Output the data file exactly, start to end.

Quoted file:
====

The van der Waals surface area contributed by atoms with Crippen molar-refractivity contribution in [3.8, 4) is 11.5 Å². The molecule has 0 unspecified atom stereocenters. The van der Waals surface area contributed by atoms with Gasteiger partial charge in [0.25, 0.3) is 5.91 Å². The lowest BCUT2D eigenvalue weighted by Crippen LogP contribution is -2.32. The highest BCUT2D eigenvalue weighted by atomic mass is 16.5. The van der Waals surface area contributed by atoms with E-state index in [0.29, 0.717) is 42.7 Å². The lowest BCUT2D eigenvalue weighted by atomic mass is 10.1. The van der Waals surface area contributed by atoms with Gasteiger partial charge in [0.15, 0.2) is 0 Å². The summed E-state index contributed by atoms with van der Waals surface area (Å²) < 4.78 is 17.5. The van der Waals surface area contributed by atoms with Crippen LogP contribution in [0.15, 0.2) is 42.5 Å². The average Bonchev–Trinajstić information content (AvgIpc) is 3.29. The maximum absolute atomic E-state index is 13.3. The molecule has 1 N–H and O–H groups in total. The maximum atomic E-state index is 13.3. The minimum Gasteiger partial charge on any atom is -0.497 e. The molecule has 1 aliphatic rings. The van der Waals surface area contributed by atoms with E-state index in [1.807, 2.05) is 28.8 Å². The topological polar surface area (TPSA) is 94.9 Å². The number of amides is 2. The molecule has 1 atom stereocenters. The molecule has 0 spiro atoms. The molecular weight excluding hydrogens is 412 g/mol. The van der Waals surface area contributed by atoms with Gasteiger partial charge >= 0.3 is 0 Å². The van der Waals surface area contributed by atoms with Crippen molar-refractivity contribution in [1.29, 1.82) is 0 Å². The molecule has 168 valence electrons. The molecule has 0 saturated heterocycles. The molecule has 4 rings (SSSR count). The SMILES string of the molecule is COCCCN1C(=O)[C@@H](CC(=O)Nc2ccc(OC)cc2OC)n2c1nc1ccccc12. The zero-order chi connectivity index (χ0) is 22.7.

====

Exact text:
The van der Waals surface area contributed by atoms with Crippen molar-refractivity contribution in [3.8, 4) is 11.5 Å². The molecule has 0 unspecified atom stereocenters. The van der Waals surface area contributed by atoms with Gasteiger partial charge in [0.25, 0.3) is 5.91 Å². The lowest BCUT2D eigenvalue weighted by Crippen LogP contribution is -2.32. The highest BCUT2D eigenvalue weighted by atomic mass is 16.5. The van der Waals surface area contributed by atoms with E-state index in [0.29, 0.717) is 42.7 Å². The lowest BCUT2D eigenvalue weighted by atomic mass is 10.1. The van der Waals surface area contributed by atoms with Gasteiger partial charge in [0.15, 0.2) is 0 Å². The summed E-state index contributed by atoms with van der Waals surface area (Å²) < 4.78 is 17.5. The van der Waals surface area contributed by atoms with Crippen LogP contribution in [0.15, 0.2) is 42.5 Å². The average Bonchev–Trinajstić information content (AvgIpc) is 3.29. The maximum absolute atomic E-state index is 13.3. The molecule has 1 N–H and O–H groups in total. The maximum atomic E-state index is 13.3. The minimum Gasteiger partial charge on any atom is -0.497 e. The molecule has 1 aliphatic rings. The van der Waals surface area contributed by atoms with E-state index in [1.807, 2.05) is 28.8 Å². The topological polar surface area (TPSA) is 94.9 Å². The number of amides is 2. The molecule has 1 atom stereocenters. The molecule has 0 spiro atoms. The molecular weight excluding hydrogens is 412 g/mol. The van der Waals surface area contributed by atoms with Gasteiger partial charge >= 0.3 is 0 Å². The van der Waals surface area contributed by atoms with Crippen molar-refractivity contribution in [1.29, 1.82) is 0 Å². The molecule has 168 valence electrons. The molecule has 0 saturated heterocycles. The molecule has 4 rings (SSSR count). The SMILES string of the molecule is COCCCN1C(=O)[C@@H](CC(=O)Nc2ccc(OC)cc2OC)n2c1nc1ccccc12. The zero-order chi connectivity index (χ0) is 22.7.